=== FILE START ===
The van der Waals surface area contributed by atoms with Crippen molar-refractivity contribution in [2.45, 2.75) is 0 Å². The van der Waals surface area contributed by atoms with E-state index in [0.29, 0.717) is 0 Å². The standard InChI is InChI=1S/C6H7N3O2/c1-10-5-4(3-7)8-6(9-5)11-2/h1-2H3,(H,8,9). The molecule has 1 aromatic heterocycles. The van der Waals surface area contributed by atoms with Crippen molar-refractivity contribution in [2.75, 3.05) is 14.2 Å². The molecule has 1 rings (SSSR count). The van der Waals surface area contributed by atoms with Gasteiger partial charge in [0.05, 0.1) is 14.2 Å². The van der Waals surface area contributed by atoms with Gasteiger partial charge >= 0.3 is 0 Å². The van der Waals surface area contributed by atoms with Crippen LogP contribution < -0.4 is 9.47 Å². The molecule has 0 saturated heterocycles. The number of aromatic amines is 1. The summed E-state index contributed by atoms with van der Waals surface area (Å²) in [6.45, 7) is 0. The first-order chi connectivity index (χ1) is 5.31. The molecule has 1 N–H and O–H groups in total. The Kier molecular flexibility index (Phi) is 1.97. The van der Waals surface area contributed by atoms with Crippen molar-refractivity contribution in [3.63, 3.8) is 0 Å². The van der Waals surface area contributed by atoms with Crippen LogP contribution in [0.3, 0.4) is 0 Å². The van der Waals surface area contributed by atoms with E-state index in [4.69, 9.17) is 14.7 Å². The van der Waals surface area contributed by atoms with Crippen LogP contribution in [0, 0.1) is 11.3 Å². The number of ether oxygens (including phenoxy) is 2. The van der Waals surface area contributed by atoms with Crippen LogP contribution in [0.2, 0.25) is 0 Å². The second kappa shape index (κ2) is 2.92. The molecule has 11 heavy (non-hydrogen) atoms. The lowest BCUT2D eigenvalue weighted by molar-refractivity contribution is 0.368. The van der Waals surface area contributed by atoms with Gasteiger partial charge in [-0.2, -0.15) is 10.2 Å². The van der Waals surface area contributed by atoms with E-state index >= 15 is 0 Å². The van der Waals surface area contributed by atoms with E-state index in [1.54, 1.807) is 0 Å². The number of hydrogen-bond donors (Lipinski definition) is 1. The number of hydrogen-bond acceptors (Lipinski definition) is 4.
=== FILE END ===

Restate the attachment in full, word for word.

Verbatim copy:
The van der Waals surface area contributed by atoms with Crippen molar-refractivity contribution in [2.45, 2.75) is 0 Å². The van der Waals surface area contributed by atoms with E-state index in [0.29, 0.717) is 0 Å². The standard InChI is InChI=1S/C6H7N3O2/c1-10-5-4(3-7)8-6(9-5)11-2/h1-2H3,(H,8,9). The molecule has 1 aromatic heterocycles. The van der Waals surface area contributed by atoms with Crippen molar-refractivity contribution in [2.75, 3.05) is 14.2 Å². The molecule has 1 rings (SSSR count). The van der Waals surface area contributed by atoms with Gasteiger partial charge in [0.05, 0.1) is 14.2 Å². The van der Waals surface area contributed by atoms with Gasteiger partial charge >= 0.3 is 0 Å². The van der Waals surface area contributed by atoms with Crippen LogP contribution < -0.4 is 9.47 Å². The molecule has 0 saturated heterocycles. The number of aromatic amines is 1. The summed E-state index contributed by atoms with van der Waals surface area (Å²) in [6.45, 7) is 0. The first-order chi connectivity index (χ1) is 5.31. The molecule has 1 N–H and O–H groups in total. The Kier molecular flexibility index (Phi) is 1.97. The van der Waals surface area contributed by atoms with Crippen molar-refractivity contribution in [3.63, 3.8) is 0 Å². The van der Waals surface area contributed by atoms with Crippen LogP contribution in [0.3, 0.4) is 0 Å². The van der Waals surface area contributed by atoms with E-state index in [4.69, 9.17) is 14.7 Å². The van der Waals surface area contributed by atoms with Crippen LogP contribution in [0, 0.1) is 11.3 Å². The number of ether oxygens (including phenoxy) is 2. The van der Waals surface area contributed by atoms with Crippen LogP contribution in [0.2, 0.25) is 0 Å². The second kappa shape index (κ2) is 2.92. The molecule has 11 heavy (non-hydrogen) atoms. The lowest BCUT2D eigenvalue weighted by molar-refractivity contribution is 0.368. The van der Waals surface area contributed by atoms with Gasteiger partial charge in [-0.2, -0.15) is 10.2 Å². The van der Waals surface area contributed by atoms with E-state index >= 15 is 0 Å². The van der Waals surface area contributed by atoms with E-state index in [1.54, 1.807) is 0 Å². The number of hydrogen-bond donors (Lipinski definition) is 1. The number of hydrogen-bond acceptors (Lipinski definition) is 4.